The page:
While each appointment is approximately 45 minutes, part of that time is spent calibrating the machine for the patient’s protocol. The actual treatment is about 37 minutes long.

TMS vs. Other Methods of Treatment

The main differences between TMS Therapy and antidepressant medications include:

  • Antidepressants are systemic, meaning that the medicine enters the body and blood stream.
  • TMS is non-systemic and drug-free.
  • Like many drugs, antidepressants have numerous side effects such as insomnia, blurred vision, dry mouth, fatigue, weight gain, nausea, GI distress, diarrhea, sedation, lack of emotion, and sexual dysfunction.
  • Some TMS patients have experienced a headache or scalp sensitivity at the treatment site. These symptoms usually subside within the first week of treatment.
  • TMS is usually prescribed when antidepressants fail, or the side effects are intolerable.

KETAMINE: For depression, ketamine is administered at low doses. Changes in the brain are activated because of the medicine, but once a patient stops taking it, that activation begins to subside and isn’t long-term. The most commonly reported side effects are elevated heartbeat, nausea, slight muscle tremors, and hallucinations. They don’t usually last longer than 4 hours after treatment.

Ketamine also has some interactions with certain psychiatric medications, so you may not be able to continue taking current medications if you start ketamine therapy.

TMS: TMS engages the neurons to function on their own with long-term efficacy and without drug interaction. The most common side-effect of TMS is discomfort from the paddle vibrating against your scalp. Modifications can be made to reduce that discomfort and it usually subsides after the first week. Because TMS is non-systemic, there are no drug interactions, so it’s safe to continue your current antidepressants or other medications during treatment.


  1. TMS uses short pulses of a magnetic field (similar to an MRI) to stimulate nerve cells in the brain.
  2. Typically 30-36 sessions, five days a week, over a six-week period.
  3. Considered a first-level of treatment, a Psychiatrist prescribes TMS when previous attempts at treating depression with medications have produced unsatisfactory results.
  4. Treatments are non-invasive and don’t require anesthesia or sedation. You can drive yourself to and from appointments which take place in a doctor’s office or clinic.
  5. Treatment costs $400-$700 per session or $7,600-$21,000. Because every insurance is different, TMS Solutions runs a Benefits Investigation for each patient.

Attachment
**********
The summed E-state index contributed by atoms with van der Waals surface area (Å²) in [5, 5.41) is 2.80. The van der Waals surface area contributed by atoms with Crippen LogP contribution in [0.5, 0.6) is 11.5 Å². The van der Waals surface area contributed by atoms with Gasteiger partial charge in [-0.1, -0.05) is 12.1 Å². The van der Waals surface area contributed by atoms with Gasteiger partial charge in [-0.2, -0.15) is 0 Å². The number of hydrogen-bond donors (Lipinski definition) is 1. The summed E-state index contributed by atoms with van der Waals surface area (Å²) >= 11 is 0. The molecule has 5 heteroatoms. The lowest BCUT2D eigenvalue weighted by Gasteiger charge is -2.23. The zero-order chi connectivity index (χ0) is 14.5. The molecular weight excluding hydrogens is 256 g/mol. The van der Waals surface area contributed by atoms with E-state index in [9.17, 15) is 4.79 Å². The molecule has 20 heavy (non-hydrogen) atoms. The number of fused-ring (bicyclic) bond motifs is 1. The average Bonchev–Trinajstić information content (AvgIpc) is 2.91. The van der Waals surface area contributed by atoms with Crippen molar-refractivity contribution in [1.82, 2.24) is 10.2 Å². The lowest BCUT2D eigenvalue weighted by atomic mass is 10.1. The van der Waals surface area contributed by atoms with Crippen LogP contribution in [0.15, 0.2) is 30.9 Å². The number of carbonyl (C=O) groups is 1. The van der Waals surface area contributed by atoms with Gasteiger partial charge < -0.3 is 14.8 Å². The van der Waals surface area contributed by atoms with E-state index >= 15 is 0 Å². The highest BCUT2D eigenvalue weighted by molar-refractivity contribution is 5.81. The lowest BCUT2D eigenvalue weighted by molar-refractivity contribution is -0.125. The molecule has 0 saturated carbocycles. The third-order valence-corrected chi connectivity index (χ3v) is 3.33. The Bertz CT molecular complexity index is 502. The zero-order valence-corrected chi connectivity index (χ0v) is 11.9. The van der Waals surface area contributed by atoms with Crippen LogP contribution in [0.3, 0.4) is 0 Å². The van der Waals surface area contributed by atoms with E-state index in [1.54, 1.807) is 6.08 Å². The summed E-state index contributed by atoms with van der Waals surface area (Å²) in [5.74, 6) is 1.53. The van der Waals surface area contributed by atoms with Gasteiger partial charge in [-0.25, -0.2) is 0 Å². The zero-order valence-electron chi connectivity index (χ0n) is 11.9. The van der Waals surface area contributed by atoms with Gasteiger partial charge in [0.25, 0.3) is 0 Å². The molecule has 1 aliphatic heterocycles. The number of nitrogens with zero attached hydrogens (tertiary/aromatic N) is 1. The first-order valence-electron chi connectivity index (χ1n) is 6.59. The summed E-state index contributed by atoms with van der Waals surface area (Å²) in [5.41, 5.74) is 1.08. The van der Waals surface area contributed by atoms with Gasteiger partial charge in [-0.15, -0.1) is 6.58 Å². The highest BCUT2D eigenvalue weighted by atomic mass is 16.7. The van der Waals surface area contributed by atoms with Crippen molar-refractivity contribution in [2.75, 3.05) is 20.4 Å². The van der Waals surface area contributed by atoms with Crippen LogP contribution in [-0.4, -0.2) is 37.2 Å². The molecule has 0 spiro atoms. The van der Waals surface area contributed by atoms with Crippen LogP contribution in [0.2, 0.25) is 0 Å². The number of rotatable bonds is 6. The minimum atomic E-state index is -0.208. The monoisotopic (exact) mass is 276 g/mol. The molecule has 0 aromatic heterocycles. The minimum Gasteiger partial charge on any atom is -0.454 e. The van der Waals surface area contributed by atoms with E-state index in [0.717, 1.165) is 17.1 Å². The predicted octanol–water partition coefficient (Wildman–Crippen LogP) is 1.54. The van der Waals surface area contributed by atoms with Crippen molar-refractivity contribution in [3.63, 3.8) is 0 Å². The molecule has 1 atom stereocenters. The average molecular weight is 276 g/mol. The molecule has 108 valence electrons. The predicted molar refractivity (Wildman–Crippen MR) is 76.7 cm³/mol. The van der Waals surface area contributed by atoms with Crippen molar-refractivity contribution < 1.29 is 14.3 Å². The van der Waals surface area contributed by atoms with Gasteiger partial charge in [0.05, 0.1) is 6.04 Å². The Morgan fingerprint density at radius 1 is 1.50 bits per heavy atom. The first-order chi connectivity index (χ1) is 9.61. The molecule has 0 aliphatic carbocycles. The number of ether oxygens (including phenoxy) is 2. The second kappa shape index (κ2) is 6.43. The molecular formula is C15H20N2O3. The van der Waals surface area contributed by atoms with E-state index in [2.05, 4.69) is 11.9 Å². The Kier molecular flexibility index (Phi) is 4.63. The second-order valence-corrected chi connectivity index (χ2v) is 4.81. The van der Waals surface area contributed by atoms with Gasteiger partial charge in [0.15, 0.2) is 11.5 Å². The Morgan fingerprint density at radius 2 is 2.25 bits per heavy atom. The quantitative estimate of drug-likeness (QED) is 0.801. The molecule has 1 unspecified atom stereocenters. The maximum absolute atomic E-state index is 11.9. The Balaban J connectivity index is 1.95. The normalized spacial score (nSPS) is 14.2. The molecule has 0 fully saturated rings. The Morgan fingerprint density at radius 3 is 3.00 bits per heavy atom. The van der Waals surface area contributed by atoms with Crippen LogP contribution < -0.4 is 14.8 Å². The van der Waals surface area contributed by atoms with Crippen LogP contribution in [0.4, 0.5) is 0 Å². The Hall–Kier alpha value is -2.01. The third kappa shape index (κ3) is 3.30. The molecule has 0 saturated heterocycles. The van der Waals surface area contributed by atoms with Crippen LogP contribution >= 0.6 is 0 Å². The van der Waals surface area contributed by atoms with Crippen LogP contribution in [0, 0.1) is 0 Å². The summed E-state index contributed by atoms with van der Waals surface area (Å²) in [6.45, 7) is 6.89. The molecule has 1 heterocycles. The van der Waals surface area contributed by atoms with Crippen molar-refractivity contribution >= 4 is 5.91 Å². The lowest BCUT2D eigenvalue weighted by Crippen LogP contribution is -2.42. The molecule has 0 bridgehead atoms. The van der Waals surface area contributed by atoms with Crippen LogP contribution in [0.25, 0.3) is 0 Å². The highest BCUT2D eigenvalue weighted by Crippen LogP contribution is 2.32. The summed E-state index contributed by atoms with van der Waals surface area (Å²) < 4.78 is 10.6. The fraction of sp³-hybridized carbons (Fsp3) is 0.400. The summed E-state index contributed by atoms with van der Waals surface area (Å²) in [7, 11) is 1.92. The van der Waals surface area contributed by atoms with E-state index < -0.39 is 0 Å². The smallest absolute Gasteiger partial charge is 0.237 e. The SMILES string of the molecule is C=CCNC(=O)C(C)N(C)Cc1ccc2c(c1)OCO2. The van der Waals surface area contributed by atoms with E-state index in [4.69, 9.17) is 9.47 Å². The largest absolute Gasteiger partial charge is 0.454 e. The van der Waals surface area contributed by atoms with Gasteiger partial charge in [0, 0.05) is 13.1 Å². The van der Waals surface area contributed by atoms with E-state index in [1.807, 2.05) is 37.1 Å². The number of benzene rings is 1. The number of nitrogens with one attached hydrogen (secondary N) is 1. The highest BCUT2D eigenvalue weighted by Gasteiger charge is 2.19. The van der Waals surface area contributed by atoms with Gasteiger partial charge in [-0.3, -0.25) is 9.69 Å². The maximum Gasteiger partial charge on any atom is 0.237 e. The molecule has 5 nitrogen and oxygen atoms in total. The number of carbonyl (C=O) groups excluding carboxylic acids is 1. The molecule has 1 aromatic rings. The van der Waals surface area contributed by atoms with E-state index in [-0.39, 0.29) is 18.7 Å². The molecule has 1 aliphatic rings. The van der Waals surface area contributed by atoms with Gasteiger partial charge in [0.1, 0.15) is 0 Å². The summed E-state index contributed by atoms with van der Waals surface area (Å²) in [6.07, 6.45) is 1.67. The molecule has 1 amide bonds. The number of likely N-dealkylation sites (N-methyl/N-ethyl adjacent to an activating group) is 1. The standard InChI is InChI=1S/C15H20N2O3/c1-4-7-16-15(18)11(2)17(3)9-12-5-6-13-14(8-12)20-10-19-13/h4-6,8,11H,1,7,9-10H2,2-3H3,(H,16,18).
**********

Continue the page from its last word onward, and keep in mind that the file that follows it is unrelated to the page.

6. Currently, all insurers cover treatment, including Medicare and TriWest-VA.
  7. Scalp irritation and headaches can possibly occur for the first week. Very rarely, seizures have been reported.
  8. Over 73% of patients have symptoms reduced by more than 60% reduction in symptoms; over 49% of patients receive complete remission.
  9. Patients may need occasional maintenance treatments and may be able to reduce or discontinue medication upon their Physician’s approval.
  10. A long-term study showed that one year after TMS Therapy, 69% of patients showed an improvement in symptoms and 45% of patients reported complete remission.


  1. ECT, formerly known as shock therapy, uses an electrical current to create a therapeutic seizure, which causes a dramatic reset of the brain.
  2. Typically 10 sessions, two-three times a day, over a four-week period. The first three sessions require hospitalization.
  3. A psychiatrist prescribes ECT when previous attempts at treating depression have produced unsatisfactory results, the depression is serious, a patient is possibly suicidal, or nothing else works.
  4. Treatments require anesthesia and muscle relaxants, and a patient is hospitalized for the first three treatments. Transportation to and from each session has to be arranged , as patients require 2-3 hours to recover.
  5. Treatment costs $2,500 per session or $25,000, plus one week of hospital care, which is not included. ( estimates $50,000 for one week in the hospital).
  6. Most insurers cover the treatment.
  7. Headaches, muscle aches, cognition issues, short-term memory issues, possible long-term memory loss, and in some cases, possible improvement in memory.
  8. The initial efficacy is 50% to 80%.
  9. Patients may need maintenance treatments and antidepressant drug therapy is usually continued.
  10. About 64-84% of patients who initially responded to treatment relapsed within six months.

Other Resources

Mental health help resources can be difficult to find. There are many websites you can visit for information on mental health.

The National Alliance on Mental Illness and the American Foundation for Suicide Prevention are just a couple.

We have also compiled a list of local, national, and online resources that are available whenever you need them.